Asymptomatic eosinophilia is a common finding in returning travelers and immigrants from parasite-endemic areas. We present a 49-year-old man from Guyana who immigrated to the United States 4 years prior to examination. He had persistent asymptomatic eosinophilia, and multiple stool examinations were negative for ova and parasites. Although the list of parasitic diseases associated with eosinophilia is extensive, the differential diagnosis of asymptomatic eosinophilia with negative stool evaluations is rather limited. We discuss herein elements of the clinical history and examination essential for evaluating eosinophilia in patients at risk of parasitic diseases and present a simple algorithm to guide diagnostic testing. Despite the importance of repeated stool examinations for the presence of ova and parasites, in practice this test is not sensitive. Serologic testing for chronic parasitic infections is often necessary. Most cases without a definitive diagnosis can be conservatively managed with serial monitoring or empirically treated with antihelminthic therapy, but patients with an absolute eosinophil count of more than 3000/μL or more than 1500/μL for more than 6 months are at risk of end organ damage and should be referred for specialized parasitic and/or hematology consultation.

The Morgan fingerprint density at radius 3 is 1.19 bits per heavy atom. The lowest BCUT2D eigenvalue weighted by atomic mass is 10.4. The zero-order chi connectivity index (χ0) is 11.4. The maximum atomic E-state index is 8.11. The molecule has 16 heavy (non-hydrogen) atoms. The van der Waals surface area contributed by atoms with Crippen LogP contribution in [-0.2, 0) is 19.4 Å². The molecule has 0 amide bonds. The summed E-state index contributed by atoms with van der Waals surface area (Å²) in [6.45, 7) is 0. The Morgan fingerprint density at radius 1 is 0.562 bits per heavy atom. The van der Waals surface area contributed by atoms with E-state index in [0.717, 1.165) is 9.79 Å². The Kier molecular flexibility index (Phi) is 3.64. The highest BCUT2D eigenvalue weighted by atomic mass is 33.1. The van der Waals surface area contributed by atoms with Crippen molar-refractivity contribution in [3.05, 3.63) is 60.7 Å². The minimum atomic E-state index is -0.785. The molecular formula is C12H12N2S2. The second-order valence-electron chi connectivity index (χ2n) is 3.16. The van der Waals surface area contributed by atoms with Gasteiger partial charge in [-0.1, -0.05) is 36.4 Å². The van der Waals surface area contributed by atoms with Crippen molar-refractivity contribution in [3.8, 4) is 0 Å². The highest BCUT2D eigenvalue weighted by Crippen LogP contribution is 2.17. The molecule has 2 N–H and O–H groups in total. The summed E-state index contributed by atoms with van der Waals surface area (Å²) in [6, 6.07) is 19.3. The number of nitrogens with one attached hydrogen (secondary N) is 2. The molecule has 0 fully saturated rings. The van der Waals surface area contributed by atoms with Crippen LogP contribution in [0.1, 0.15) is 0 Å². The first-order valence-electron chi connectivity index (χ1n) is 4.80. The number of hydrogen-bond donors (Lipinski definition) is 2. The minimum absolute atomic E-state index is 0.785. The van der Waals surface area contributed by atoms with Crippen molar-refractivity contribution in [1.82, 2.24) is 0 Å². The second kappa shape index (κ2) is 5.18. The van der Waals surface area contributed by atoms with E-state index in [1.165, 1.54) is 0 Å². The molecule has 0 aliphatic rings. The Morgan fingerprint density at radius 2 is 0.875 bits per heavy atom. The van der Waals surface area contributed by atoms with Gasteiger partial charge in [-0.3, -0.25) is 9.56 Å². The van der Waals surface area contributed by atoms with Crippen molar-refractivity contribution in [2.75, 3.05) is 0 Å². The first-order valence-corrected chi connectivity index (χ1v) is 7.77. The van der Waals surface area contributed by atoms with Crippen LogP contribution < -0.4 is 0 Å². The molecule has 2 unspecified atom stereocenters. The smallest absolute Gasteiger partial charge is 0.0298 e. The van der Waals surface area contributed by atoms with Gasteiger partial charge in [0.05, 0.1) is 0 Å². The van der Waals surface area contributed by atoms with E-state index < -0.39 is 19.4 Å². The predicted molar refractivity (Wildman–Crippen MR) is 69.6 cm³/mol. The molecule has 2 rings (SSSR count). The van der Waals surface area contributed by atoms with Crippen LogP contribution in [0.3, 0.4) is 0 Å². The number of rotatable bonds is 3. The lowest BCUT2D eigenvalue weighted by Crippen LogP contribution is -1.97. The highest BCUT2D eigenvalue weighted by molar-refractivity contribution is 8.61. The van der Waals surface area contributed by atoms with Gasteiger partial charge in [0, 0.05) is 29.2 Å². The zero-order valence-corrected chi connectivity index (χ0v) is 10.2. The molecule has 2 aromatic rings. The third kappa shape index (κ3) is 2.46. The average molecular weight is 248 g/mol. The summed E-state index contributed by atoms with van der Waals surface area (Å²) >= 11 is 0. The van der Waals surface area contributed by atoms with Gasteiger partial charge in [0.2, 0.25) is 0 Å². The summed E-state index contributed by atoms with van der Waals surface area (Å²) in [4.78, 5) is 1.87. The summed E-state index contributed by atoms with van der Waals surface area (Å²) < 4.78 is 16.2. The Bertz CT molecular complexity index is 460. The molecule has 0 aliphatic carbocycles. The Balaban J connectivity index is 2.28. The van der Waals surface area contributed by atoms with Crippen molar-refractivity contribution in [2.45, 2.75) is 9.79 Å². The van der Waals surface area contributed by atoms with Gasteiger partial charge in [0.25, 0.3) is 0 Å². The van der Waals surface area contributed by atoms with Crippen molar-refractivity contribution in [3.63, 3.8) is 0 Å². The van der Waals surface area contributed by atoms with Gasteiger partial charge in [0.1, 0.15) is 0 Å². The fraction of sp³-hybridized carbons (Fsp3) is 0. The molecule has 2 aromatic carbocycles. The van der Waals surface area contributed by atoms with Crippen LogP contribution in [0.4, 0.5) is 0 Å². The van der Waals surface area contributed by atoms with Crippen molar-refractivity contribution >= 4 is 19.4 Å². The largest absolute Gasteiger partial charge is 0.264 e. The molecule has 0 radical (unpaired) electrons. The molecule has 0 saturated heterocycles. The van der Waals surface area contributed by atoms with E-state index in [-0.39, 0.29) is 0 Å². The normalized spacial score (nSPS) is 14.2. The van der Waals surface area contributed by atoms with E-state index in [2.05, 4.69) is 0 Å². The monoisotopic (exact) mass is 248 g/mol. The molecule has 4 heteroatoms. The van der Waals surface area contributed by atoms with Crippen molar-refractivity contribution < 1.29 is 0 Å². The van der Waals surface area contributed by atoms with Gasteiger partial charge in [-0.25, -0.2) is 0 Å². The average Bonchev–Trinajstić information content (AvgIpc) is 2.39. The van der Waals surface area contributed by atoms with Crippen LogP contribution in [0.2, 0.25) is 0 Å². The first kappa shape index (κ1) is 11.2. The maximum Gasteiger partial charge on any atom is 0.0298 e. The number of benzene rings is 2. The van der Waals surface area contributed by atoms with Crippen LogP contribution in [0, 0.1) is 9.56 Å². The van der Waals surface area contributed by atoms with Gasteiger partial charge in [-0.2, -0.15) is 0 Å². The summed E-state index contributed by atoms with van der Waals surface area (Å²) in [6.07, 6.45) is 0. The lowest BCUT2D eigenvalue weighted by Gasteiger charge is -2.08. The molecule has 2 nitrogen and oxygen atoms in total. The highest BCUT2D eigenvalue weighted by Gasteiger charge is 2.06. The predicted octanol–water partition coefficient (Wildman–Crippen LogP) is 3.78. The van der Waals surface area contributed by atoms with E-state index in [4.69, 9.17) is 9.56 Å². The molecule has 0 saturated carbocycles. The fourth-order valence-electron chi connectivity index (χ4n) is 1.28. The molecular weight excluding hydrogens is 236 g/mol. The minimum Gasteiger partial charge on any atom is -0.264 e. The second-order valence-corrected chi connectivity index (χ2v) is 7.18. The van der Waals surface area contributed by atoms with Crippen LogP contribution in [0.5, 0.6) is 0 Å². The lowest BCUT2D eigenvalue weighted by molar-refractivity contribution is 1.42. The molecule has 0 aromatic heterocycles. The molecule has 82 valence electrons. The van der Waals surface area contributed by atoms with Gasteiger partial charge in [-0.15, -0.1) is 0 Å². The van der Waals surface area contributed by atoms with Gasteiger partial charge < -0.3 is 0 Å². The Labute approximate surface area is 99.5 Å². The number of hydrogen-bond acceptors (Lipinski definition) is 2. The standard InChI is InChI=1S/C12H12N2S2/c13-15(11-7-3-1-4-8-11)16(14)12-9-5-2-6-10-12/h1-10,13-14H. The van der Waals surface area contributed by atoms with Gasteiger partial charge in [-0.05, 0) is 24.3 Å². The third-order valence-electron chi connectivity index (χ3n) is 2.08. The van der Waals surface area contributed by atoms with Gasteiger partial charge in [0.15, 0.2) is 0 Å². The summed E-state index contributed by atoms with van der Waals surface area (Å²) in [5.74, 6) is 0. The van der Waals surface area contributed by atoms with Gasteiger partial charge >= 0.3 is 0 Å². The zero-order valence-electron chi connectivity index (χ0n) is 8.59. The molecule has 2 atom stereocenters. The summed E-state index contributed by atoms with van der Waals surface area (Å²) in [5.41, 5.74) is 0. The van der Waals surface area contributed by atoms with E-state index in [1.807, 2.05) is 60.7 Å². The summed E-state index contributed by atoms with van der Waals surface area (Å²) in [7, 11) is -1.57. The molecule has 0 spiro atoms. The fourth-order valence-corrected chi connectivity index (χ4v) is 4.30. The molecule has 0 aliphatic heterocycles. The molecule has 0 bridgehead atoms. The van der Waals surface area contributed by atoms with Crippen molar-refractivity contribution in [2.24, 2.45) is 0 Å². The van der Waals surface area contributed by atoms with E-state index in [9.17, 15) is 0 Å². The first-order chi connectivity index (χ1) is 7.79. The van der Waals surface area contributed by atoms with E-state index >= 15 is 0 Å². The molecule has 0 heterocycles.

ASJC Scopus subject areas